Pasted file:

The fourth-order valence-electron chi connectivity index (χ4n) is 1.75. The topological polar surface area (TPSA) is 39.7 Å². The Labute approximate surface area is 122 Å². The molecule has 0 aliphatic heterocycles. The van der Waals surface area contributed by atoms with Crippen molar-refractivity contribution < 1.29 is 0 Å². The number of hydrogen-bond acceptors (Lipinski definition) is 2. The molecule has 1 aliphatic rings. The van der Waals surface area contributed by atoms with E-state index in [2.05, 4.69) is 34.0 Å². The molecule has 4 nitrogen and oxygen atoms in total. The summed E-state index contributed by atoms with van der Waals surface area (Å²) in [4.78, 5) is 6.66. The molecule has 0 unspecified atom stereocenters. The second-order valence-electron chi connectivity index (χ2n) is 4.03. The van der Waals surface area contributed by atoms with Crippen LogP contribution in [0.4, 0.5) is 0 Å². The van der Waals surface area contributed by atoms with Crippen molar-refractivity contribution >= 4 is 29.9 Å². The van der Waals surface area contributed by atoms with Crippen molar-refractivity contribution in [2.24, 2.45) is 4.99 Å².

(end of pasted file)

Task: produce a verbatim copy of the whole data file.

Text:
The fourth-order valence-electron chi connectivity index (χ4n) is 1.75. The topological polar surface area (TPSA) is 39.7 Å². The Labute approximate surface area is 122 Å². The molecule has 0 aliphatic heterocycles. The van der Waals surface area contributed by atoms with Crippen molar-refractivity contribution < 1.29 is 0 Å². The number of hydrogen-bond acceptors (Lipinski definition) is 2. The molecule has 1 aliphatic rings. The van der Waals surface area contributed by atoms with E-state index in [2.05, 4.69) is 34.0 Å². The molecule has 4 nitrogen and oxygen atoms in total. The summed E-state index contributed by atoms with van der Waals surface area (Å²) in [4.78, 5) is 6.66. The molecule has 0 unspecified atom stereocenters. The second-order valence-electron chi connectivity index (χ2n) is 4.03. The van der Waals surface area contributed by atoms with Crippen LogP contribution in [0.4, 0.5) is 0 Å². The van der Waals surface area contributed by atoms with Crippen molar-refractivity contribution >= 4 is 29.9 Å². The van der Waals surface area contributed by atoms with Crippen molar-refractivity contribution in [2.24, 2.45) is 4.99 Å².